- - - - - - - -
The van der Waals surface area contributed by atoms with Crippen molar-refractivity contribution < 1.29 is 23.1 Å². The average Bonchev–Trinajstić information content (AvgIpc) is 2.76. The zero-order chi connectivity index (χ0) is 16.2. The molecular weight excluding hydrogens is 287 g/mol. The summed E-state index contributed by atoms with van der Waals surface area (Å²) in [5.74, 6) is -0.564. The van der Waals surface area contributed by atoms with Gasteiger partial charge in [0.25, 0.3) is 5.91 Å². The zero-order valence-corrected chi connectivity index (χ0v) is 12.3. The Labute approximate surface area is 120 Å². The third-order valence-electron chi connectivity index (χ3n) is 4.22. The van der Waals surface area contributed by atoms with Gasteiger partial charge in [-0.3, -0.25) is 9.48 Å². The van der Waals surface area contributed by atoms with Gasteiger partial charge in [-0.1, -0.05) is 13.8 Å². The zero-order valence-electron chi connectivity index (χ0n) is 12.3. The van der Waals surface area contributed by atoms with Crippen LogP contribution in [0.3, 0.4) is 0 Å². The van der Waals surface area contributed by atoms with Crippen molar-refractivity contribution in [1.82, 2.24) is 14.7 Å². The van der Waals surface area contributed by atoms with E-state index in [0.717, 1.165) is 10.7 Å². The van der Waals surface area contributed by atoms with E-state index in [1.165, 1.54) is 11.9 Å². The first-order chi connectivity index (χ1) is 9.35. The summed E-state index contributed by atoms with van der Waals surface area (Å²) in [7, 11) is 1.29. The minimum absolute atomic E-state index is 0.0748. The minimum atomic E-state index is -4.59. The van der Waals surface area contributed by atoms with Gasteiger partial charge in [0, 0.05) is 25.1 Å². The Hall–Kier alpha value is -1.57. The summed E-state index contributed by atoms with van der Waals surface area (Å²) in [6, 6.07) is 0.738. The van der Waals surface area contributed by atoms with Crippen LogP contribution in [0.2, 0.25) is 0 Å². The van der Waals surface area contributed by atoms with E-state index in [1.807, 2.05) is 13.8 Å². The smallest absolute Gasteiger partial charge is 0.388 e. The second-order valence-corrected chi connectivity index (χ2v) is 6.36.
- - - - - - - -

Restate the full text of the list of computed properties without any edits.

The van der Waals surface area contributed by atoms with Crippen molar-refractivity contribution < 1.29 is 23.1 Å². The average Bonchev–Trinajstić information content (AvgIpc) is 2.76. The zero-order chi connectivity index (χ0) is 16.2. The molecular weight excluding hydrogens is 287 g/mol. The summed E-state index contributed by atoms with van der Waals surface area (Å²) in [5.74, 6) is -0.564. The van der Waals surface area contributed by atoms with Gasteiger partial charge in [0.25, 0.3) is 5.91 Å². The zero-order valence-corrected chi connectivity index (χ0v) is 12.3. The Labute approximate surface area is 120 Å². The third-order valence-electron chi connectivity index (χ3n) is 4.22. The van der Waals surface area contributed by atoms with Gasteiger partial charge in [-0.3, -0.25) is 9.48 Å². The van der Waals surface area contributed by atoms with Gasteiger partial charge in [-0.1, -0.05) is 13.8 Å². The zero-order valence-electron chi connectivity index (χ0n) is 12.3. The van der Waals surface area contributed by atoms with Crippen LogP contribution in [0.3, 0.4) is 0 Å². The van der Waals surface area contributed by atoms with Crippen molar-refractivity contribution in [1.82, 2.24) is 14.7 Å². The van der Waals surface area contributed by atoms with E-state index in [0.717, 1.165) is 10.7 Å². The van der Waals surface area contributed by atoms with E-state index in [1.165, 1.54) is 11.9 Å². The first-order chi connectivity index (χ1) is 9.35. The summed E-state index contributed by atoms with van der Waals surface area (Å²) in [7, 11) is 1.29. The minimum absolute atomic E-state index is 0.0748. The minimum atomic E-state index is -4.59. The van der Waals surface area contributed by atoms with Gasteiger partial charge in [0, 0.05) is 25.1 Å². The Hall–Kier alpha value is -1.57. The summed E-state index contributed by atoms with van der Waals surface area (Å²) in [6, 6.07) is 0.738. The van der Waals surface area contributed by atoms with Crippen LogP contribution in [0.2, 0.25) is 0 Å². The van der Waals surface area contributed by atoms with E-state index in [1.807, 2.05) is 13.8 Å². The smallest absolute Gasteiger partial charge is 0.388 e. The second-order valence-corrected chi connectivity index (χ2v) is 6.36.